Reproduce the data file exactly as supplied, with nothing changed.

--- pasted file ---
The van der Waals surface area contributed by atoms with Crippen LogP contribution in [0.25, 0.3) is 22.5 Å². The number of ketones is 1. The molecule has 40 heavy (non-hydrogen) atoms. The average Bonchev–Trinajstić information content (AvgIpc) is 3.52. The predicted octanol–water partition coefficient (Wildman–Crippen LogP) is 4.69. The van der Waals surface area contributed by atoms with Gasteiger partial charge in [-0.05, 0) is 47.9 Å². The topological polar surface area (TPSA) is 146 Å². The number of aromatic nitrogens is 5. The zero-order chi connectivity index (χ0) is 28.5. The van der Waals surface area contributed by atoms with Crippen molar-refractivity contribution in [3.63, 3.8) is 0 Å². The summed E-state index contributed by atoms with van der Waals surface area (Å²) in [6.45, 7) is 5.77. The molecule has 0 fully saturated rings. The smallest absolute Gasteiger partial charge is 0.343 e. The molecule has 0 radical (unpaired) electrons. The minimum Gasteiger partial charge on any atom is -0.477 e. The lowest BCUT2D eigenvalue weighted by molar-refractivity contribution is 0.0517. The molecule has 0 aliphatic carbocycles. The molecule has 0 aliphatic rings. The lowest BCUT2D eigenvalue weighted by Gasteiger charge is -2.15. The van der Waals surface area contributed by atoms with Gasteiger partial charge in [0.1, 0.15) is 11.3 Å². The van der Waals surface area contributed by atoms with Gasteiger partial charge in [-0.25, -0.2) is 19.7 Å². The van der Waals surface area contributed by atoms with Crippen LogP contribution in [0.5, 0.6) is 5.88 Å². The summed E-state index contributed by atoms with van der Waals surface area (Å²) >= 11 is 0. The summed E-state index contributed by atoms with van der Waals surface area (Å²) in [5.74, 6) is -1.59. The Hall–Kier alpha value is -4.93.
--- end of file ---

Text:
The van der Waals surface area contributed by atoms with Crippen LogP contribution in [0.25, 0.3) is 22.5 Å². The number of ketones is 1. The molecule has 40 heavy (non-hydrogen) atoms. The average Bonchev–Trinajstić information content (AvgIpc) is 3.52. The predicted octanol–water partition coefficient (Wildman–Crippen LogP) is 4.69. The van der Waals surface area contributed by atoms with Gasteiger partial charge in [-0.05, 0) is 47.9 Å². The topological polar surface area (TPSA) is 146 Å². The number of aromatic nitrogens is 5. The zero-order chi connectivity index (χ0) is 28.5. The van der Waals surface area contributed by atoms with Crippen molar-refractivity contribution in [3.63, 3.8) is 0 Å². The summed E-state index contributed by atoms with van der Waals surface area (Å²) in [6.45, 7) is 5.77. The molecule has 0 fully saturated rings. The smallest absolute Gasteiger partial charge is 0.343 e. The molecule has 0 radical (unpaired) electrons. The minimum Gasteiger partial charge on any atom is -0.477 e. The lowest BCUT2D eigenvalue weighted by molar-refractivity contribution is 0.0517. The molecule has 0 aliphatic carbocycles. The molecule has 0 aliphatic rings. The lowest BCUT2D eigenvalue weighted by Gasteiger charge is -2.15. The van der Waals surface area contributed by atoms with Gasteiger partial charge in [0.1, 0.15) is 11.3 Å². The van der Waals surface area contributed by atoms with Gasteiger partial charge in [-0.25, -0.2) is 19.7 Å². The van der Waals surface area contributed by atoms with Crippen LogP contribution in [0.5, 0.6) is 5.88 Å². The summed E-state index contributed by atoms with van der Waals surface area (Å²) >= 11 is 0. The summed E-state index contributed by atoms with van der Waals surface area (Å²) in [5.74, 6) is -1.59. The Hall–Kier alpha value is -4.93.